Semolina Pudding is a quick and easy dessert which makes a common appearance in our home because this orange flavored cream of wheat porridge tastes amazing with it’s comforting familiar flavors.
This is a very classic Austrian/German semolina pudding recipe and you can find the how to further below.
I also explain the difference between Semolina vs Cream of Wheat vs Farina vs Sooji and if semolina pudding can be counted as healthy.
Semolina pudding was always there during my childhood.
My mum would make it frequently from scratch in different variations.
The most common version was the plain semolina pudding or the one with caramel at the bottom.
In time, I started to appreciate the Semolina pudding with candied fruit bits.
Some of you might call them tutti fruttis.
The most common candied fruit variations are the candied orange peel, cherry, and lemon peel.
Those are very common in central Europe and not too expensive as well.
At some point, however, I got into making my own candied fruits.
My mum made some the other day with kumquats, which turned out great too.
The best fruits to turn into candied fruits are the sour citrus kind and those can be used in cakes, puddings, cookies (such as the Elisenlebkuchen) amongst others.
These days I tend to just add candied fruits in porridges, as in today’s semolina pudding.
What is Semolina and what’s the difference between Semolina, Cream of Wheat vs Farina vs Sooji.
Semolina is coarsely ground cereals.
The most common semolina is made of wheat, however other variations exist as well with oats, barley, and corn.
Yellow corn semolina is better known as polenta in Europe and the white corn variety, aka grits is more common in North America.
However, when we say Semolina we usually always think of wheat semolina.
The best way to understand the difference between semolina va cream of wheat vs farina vs rava vs sooji is by taking a look at the varieties in central Europe.
If you go to buy semolina in Austria or Germany, you would get two types of Semolina.
One is the so-called soft wheat semolina (or just semolina) and the second the hard wheat semolina.
Translated that would be Weichweizengrieß (soft semolina) and Hartweizengrieß (hard semolina/durum wheat).
Grieß/Griess means Semolina.
Soft Wheat Semolina…
… is more finely ground, cooks to a velvety consistency.
It’s most commonly used to make baby food or simply said, porridge/pudding.
Soft Wheat Semolina is also known as Cream of Wheat!
Hard Wheat Semolina…
…is harder more coarsely ground, you call it also Durum Wheat Semolina.
This Semolina variation is more commonly used to make pasta, dumplings or couscous.
To summarize the big Semolina confusion:
- Semolina is made of coarsely ground cereals. Can be wheat, oats, barley or other grains.
- Cream of wheat is apparently the same as farina in the US (just different brand names) and the same as soft wheat semolina or Weichweizengrieß in German.
- Farina anywhere else in this world is not semolina but the Latin/Italian word for flour meal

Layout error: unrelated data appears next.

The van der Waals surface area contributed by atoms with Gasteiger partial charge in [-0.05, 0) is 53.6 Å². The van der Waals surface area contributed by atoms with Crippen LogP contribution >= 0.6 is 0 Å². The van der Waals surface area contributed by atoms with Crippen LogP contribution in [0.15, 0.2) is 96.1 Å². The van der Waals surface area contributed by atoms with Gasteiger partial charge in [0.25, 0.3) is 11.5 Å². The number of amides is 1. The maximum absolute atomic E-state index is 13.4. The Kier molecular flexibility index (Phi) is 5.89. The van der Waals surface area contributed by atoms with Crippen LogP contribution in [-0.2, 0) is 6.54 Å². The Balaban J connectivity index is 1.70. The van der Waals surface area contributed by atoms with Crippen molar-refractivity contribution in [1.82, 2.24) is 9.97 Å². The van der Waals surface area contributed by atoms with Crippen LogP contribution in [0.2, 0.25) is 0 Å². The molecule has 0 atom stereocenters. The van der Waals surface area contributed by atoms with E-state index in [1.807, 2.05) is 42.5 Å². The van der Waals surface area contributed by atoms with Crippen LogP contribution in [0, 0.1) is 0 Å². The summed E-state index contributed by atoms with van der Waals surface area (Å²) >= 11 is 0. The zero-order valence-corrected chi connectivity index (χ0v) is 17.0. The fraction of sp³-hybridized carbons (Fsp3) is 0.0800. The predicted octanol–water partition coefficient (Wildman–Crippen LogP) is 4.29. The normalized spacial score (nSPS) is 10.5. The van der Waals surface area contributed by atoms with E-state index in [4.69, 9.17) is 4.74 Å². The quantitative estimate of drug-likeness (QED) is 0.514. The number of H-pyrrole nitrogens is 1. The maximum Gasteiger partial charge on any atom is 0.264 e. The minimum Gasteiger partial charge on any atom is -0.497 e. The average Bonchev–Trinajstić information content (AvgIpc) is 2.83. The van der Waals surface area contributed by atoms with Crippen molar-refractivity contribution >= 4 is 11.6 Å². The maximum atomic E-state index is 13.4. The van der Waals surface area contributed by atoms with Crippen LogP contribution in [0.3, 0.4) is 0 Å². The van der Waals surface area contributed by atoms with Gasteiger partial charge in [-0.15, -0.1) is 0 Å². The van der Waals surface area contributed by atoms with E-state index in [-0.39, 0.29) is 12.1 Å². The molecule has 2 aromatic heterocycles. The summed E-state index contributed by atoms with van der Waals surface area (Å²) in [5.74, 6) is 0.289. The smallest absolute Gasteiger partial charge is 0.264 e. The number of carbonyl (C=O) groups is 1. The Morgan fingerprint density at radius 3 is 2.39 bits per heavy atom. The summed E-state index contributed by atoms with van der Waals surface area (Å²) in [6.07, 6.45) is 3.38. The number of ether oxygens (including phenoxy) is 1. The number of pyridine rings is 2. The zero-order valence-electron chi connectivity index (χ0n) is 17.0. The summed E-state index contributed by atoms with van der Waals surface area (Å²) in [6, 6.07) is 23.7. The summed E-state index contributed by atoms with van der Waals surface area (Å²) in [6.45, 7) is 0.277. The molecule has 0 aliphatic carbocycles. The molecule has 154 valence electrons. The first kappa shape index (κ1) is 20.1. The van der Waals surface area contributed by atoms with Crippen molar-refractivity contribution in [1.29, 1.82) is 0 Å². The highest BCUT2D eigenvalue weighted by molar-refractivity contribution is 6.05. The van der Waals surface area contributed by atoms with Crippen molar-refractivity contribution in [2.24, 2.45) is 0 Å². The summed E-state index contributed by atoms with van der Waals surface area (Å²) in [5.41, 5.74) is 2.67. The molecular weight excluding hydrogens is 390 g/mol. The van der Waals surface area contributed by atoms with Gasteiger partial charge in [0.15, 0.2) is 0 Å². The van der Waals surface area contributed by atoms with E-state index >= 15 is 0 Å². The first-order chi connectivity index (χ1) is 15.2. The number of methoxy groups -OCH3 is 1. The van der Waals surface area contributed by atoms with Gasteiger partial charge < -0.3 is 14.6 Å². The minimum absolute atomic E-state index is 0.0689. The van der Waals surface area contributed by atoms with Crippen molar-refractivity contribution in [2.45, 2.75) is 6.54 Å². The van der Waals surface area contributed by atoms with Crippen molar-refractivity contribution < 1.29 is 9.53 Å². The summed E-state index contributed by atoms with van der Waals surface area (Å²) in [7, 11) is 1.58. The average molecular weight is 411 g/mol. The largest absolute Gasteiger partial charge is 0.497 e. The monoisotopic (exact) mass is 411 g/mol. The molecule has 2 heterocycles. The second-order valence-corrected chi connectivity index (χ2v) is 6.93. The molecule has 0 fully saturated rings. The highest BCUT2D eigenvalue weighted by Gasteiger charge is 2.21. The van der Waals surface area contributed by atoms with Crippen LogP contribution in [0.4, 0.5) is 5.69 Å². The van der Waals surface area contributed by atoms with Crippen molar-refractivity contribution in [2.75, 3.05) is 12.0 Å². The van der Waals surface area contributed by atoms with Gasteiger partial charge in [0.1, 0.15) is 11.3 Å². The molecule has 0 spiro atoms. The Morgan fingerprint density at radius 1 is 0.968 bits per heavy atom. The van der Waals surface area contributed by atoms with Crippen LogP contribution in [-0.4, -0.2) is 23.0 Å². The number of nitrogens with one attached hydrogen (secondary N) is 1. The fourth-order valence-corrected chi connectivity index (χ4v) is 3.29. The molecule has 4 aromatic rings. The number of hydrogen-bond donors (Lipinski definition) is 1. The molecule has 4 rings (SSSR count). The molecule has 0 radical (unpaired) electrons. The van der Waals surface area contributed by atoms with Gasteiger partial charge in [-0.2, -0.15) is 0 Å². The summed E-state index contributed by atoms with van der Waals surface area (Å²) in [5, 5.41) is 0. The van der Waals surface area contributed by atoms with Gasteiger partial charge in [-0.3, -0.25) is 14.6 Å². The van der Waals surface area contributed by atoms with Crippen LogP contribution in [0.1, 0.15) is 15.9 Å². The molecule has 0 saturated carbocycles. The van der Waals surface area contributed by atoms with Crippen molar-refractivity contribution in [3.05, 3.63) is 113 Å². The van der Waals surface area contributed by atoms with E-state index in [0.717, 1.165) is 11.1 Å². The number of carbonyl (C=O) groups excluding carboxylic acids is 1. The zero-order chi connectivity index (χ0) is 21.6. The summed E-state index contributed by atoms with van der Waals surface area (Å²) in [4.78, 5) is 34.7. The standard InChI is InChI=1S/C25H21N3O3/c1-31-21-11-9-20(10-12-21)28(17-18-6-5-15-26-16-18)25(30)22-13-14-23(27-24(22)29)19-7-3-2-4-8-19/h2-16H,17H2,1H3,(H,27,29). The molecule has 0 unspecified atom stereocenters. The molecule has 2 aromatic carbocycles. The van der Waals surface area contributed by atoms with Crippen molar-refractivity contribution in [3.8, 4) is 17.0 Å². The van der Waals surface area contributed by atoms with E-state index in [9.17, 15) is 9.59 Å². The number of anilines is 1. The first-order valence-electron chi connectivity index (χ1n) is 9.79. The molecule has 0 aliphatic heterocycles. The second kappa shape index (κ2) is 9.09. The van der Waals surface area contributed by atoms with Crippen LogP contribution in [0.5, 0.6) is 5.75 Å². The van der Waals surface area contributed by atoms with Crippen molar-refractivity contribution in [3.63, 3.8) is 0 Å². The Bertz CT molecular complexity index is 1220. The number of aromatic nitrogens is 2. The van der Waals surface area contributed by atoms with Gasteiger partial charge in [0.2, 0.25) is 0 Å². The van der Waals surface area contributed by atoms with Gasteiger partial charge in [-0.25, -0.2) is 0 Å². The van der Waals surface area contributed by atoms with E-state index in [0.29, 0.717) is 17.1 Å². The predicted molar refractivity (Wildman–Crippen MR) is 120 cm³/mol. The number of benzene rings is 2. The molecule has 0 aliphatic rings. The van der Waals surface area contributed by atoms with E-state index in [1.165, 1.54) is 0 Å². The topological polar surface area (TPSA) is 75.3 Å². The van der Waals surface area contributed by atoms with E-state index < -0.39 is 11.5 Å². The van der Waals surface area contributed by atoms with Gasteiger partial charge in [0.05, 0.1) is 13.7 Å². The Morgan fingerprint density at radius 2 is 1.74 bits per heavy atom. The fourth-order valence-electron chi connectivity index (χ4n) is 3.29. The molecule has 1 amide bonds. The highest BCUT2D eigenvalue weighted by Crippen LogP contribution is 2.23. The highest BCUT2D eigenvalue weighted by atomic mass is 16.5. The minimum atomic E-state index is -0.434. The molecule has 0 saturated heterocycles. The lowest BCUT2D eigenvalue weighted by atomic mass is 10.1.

- Rava/Rawa and Soji/Sooji are the same things, it’s semolina in general. In South India Semolina is known as Rava in north India they call semolina Sooji.
Did I miss something?
Please share with us in a comment below!
Is Semolina Cream of Wheat healthy and good for me?
Semolina is coarsely ground wheat and it is lower in calories but higher in proteins.
Prepared as a porridge it’s a filling dish and your stomach will digest slowly, giving you for a much longer time the feeling that you are full.
That means you don’t need to eat so soon again.
But again this is a Gluten rich food that means it’s not for you if you are suffering from celiac disease or if you have embraced a gluten-free diet.
To make semolina pudding healthier you can skip the sugar and butter in this recipe to reduce the number of saturated fats and sugar carbs.
If you don’t want to compromise on taste, stick to the recipe.
AND for all the health conscious sweet teeth out there -> Healthy Peanutbutter cups by fitfoodiefinds.com
Semolina Pudding with Orange Recipe
- Pour the milk into a sauce pan and let it heat up gradually. Then add the Semolina and Sugar and whisk the content while it’s getting more and more cooked.
- Continue by adding the butter and orange candy too and keep on whisking while the content starts to cook more and more. By whisking you prevent lumps to form and that the semolina gets burned at the bottom of the sauce pan.
- Make sure to keep on whisking while the sauce pan remains on medium to low heat. The content will start to thicken slowly. Once the semolina pudding is bubbling and has reached a thick consistency, you know that it’s ready.
- Keep small bowl/pots or ramekin ready and pour the semolina pudding into them.
- Let the pudding pots cool. I like my pudding cold. 🙂
- You can leave out the orange candy to make a plain semolina pudding or you can add other flavoring agents such as vanilla or cocoa or add some caramel into the ramekin pots before pouring the still hot semolina pudding.